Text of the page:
Ever notice that friends and family will call your children “the Jamison twins”? No? Just replace your last name for “Jamison” and now tell me — do people refer to your kids that way? Or maybe they’re called “the twins” or “the twinnies.” In my interviews, almost all of the twins did not like to be referred to as such. In later posts, I’ll explore how you can gently inform well-meaning friends and family that your kids prefer to be called by their individual names. For now, I will attempt to answer the question: why do people so easily and automatically refer to your kids as “the twins?”
It is natural for humans to create groups and identify individuals as being part of a group. We are born with a strong drive to categorize everything. It’s part of our evolutionary nature. The mental concept that “all woolly mammoths are dangerous” helped us run when we saw one (rather than pause and wonder about the unique characteristics of this particular mammoth and whether he would make a fine domestic companion). Thousands of psychological studies have confirmed that humans in today’s modern times continue to group and categorize. It’s our way of managing and simplifying the complex world in which we live.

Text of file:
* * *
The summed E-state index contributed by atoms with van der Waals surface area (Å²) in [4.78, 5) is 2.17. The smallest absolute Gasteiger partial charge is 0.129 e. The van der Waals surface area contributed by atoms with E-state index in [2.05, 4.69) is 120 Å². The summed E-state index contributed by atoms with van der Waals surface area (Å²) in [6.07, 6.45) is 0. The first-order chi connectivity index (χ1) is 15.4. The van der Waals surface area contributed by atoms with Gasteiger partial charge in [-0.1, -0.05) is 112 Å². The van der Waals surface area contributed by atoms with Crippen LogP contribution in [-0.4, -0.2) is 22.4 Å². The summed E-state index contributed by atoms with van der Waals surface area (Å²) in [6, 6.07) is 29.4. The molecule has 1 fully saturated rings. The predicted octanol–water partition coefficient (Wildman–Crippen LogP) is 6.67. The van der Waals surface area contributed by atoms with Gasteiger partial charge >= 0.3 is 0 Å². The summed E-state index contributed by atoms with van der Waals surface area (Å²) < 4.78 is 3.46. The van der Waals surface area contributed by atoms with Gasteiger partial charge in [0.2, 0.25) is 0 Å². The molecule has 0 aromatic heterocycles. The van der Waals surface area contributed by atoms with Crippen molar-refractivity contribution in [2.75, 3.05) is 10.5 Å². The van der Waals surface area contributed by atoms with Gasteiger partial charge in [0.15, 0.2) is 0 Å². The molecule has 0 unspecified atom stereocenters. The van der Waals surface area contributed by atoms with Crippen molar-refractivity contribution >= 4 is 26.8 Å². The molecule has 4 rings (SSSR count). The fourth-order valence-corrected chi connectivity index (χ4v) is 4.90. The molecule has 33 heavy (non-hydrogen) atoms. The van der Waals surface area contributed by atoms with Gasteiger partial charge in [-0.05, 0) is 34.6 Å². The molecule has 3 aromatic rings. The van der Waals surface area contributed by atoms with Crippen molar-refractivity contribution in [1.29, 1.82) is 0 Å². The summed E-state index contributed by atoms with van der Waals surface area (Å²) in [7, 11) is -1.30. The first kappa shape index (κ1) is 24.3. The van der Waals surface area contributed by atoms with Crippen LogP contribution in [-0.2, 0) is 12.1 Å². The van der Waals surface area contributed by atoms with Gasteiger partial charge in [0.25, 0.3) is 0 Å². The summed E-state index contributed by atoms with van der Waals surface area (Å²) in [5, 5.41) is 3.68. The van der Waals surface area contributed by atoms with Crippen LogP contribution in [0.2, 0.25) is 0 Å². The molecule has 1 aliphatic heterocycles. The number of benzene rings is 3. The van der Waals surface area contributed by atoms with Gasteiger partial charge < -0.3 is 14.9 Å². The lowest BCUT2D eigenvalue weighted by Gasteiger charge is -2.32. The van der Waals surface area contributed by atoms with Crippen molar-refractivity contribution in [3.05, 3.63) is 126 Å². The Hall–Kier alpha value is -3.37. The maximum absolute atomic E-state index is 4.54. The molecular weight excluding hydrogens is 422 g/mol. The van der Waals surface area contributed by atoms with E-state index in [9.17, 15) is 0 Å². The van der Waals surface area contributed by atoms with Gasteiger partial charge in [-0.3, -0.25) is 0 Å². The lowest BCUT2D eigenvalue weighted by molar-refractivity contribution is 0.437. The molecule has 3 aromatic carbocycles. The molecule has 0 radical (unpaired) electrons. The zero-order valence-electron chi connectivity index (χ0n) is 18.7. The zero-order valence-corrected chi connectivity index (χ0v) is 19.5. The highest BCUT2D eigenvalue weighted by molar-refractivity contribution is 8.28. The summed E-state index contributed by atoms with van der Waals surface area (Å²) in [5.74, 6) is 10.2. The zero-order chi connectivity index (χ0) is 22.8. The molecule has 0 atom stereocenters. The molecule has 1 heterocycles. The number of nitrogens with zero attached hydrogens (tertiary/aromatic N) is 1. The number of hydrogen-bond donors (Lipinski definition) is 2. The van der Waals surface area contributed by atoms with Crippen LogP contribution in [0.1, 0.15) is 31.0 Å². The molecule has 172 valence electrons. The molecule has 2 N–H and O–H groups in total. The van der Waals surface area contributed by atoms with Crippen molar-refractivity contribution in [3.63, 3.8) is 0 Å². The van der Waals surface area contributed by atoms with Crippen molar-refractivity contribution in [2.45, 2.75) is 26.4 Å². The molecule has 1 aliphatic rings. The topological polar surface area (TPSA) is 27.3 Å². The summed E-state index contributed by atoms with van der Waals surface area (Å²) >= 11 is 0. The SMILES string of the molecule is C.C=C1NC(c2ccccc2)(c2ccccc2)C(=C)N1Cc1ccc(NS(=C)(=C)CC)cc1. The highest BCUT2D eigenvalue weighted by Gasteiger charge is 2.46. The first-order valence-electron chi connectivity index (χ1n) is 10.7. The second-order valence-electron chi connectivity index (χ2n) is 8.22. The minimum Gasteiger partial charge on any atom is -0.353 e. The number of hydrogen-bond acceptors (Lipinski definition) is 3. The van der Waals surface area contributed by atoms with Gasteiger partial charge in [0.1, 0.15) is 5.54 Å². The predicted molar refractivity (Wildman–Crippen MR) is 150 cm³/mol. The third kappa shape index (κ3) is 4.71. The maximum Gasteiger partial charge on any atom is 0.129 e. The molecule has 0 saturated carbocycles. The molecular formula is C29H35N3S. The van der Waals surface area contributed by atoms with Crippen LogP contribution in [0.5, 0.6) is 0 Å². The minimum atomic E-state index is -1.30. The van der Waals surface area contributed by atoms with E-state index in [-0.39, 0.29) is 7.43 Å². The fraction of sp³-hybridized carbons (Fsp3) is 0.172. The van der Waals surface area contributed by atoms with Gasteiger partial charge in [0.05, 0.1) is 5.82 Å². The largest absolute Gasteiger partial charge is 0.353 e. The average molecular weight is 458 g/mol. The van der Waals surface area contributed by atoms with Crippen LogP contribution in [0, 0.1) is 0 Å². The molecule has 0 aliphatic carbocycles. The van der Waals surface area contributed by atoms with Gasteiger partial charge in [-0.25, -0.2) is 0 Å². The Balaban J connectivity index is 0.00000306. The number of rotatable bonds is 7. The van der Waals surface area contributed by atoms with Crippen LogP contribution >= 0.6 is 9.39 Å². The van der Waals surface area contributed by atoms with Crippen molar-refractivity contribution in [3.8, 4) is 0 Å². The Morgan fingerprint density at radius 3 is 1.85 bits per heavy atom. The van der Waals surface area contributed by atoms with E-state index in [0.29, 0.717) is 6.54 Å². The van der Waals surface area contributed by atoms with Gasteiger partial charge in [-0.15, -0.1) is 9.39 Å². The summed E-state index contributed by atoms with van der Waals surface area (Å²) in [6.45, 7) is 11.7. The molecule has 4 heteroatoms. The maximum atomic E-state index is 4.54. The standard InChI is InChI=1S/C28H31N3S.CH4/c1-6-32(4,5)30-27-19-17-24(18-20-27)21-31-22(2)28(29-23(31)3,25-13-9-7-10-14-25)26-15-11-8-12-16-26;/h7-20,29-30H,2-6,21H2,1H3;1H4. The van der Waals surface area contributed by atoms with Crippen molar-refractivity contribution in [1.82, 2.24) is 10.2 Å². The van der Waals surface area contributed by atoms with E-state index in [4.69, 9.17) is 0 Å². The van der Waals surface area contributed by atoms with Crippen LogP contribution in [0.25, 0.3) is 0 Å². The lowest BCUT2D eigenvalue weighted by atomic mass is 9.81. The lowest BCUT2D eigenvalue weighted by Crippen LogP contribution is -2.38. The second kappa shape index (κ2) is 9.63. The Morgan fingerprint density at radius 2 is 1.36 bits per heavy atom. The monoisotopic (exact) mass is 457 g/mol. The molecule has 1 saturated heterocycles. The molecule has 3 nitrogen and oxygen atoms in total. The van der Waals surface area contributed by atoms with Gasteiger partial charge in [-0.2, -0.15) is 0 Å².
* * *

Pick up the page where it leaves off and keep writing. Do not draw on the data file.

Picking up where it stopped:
Within social psychology is a concept that humans tend to be “cognitive misers.” Just as a stingy person doesn’t want to spend one penny of his wealth, so, too, do most humans refrain from spending one ounce of mental energy beyond what is absolutely necessary. (The fancy psychologists would say cognitive misers are those “who in the midst of a complex social world engage in heuristic, unsystematic processing to conserve cognitive resources,” but, as a cognitive miser, myself, I offer you the former, less-complicated definition. You’re welcome).
So the cognitive misers that we are, we enjoy the automatic simplification that twins present us. They are from the same family, they have the same last name, and they even have the same birthday! Categorization complete. These two individuals shall be henceforth known in my mind as “the twins.”